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Tony Snow Cancer Essay Ideas


Tony Snow, a conservative writer and commentator who cheerfully sparred with reporters in the White House briefing room during a stint as President Bush’s press secretary, died of colon cancer. He was 53.

The following was apparently written by Tony a couple of years ago. What a strong testimony to the faith of one person. Oh, that we all could be this strong.
 


Blessings arrive in unexpected packages — in my case, cancer.

Those of us with potentially fatal diseases — and there are millions in America today — find ourselves in the odd position of coping with our mortality while trying to fathom God’s will. Although it would be the height of presumption to declare with confidence What It All Means, Scripture provides powerful hints and consolations.

The first is that we shouldn’t spend too much time trying to answer the why questions: Why me? Why must people suffer? Why can’t someone else get sick? We can’t answer such things, and the questions themselves often are designed more to express our anguish than to solicit an answer.

I don’t know why I have cancer, and I don’t much care. It is what it is — a plain and indisputable fact. Yet even while staring into a mirror darkly, great and stunning truths begin to take shape. Our maladies define a central feature of our existence: We are fallen. We are imperfect. Our bodies give out.

But despite this — because of it — God offers the possibility of salvation and grace. We don’t know how the narrative of our lives will end, but we get to choose how to use the interval between now and the moment we meet our Creator face-to-face.

Second, we need to get past the anxiety. The mere thought of dying can send adrenaline flooding through your system. A dizzy, unfocused panic seizes you. Your heart thumps; your head swims. You think of nothingness and swoon. You fear partings; you worry about the impact on family and friends. You fidget and get nowhere.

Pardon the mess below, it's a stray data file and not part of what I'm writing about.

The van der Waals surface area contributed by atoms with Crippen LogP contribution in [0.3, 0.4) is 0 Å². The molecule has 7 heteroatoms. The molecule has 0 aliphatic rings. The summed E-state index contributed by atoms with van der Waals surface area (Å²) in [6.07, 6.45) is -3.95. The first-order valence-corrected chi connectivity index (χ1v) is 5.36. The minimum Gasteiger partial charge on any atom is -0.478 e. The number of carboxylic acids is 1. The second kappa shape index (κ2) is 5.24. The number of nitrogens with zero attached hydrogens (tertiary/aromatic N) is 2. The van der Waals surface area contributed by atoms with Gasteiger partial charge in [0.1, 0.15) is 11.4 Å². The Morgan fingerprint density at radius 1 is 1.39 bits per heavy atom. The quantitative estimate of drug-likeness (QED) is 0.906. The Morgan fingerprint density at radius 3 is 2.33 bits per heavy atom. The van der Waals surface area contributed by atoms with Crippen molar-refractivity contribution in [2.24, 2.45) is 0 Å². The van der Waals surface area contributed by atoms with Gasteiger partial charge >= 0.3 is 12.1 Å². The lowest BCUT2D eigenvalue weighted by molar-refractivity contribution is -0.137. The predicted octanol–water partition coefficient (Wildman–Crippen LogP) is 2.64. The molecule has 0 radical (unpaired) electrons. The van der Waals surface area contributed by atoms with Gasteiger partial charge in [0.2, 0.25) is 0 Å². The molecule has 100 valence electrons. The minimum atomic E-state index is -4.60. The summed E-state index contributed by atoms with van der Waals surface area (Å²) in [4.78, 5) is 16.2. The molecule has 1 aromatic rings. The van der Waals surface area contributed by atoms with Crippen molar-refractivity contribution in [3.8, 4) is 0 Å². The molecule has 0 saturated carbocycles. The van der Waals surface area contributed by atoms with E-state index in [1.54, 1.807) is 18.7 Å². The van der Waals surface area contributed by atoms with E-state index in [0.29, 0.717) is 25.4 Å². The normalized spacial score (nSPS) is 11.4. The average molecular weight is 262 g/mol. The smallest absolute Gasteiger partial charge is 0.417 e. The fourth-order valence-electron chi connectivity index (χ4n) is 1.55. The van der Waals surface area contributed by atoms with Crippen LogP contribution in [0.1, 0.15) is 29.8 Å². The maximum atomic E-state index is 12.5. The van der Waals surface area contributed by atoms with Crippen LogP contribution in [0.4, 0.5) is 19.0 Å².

To regain footing, remember that we were born not into death, but into life — and that the journey continues after we have finished our days on this earth. We accept this on faith, but that faith is nourished by a conviction that stirs even within many nonbelieving hearts — an intuition that the gift of life, once given, cannot be taken away. Those who have been stricken enjoy the special privilege of being able to fight with their might, main, and faith to live — fully, richly, exuberantly — no matter how their days may be numbered.

Third, we can open our eyes and hearts. God relishes surprise. We want lives of simple, predictable ease — smooth, even trails as far as the eye can see — but God likes to go off-road. He provokes us with twists and turns. He places us in predicaments that seem to defy our endurance and comprehension — and yet don’t. By his love and grace, we persevere. The challenges that make our hearts leap and stomachs churn invariably strengthen our faith and grant measures of wisdom and joy we would not experience otherwise.

[Rest of essay here.]


Commentator and broadcaster Tony Snow announced that he had colon cancer in 2005. Following surgery and chemo-therapy, Snow joined the Bush administration in April 2006 as press secretary. Unfortunately, on March 23 Snow, 51, a husband and father of three, announced that the cancer had recurred, with tumors found in his abdomen—leading to surgery in April, followed by more chemotherapy. Snow went back to work in the White House Briefing Room on May 30, but resigned August 31. CT asked Snow what spiritual lessons he has been learning through the ordeal.

Blessings arrive in unexpected packages—in my case, cancer.

Those of us with potentially fatal diseases—and there are millions in America today—find ourselves in the odd position of coping with our mortality while trying to fathom God's will. Although it would be the height of presumption to declare with confidence What It All Means, Scripture provides powerful hints and consolations.

The first is that we shouldn't spend too much time trying to answer the why questions: Why me? Why must people suffer? Why can't someone else get sick? We can't answer such things, and the questions themselves often are designed more to express our anguish than to solicit an answer.

I don't know why I have cancer, and I don't much care. It is what it is—a plain and indisputable fact. Yet even while staring into a mirror darkly, great and stunning truths begin to take shape. Our maladies define a central feature of our existence: We are fallen. We are imperfect. Our bodies give out.

But despite this—because of it—God offers the possibility of salvation and grace. We don't know how the narrative of our lives will end, but we get to choose how to use the interval between ...

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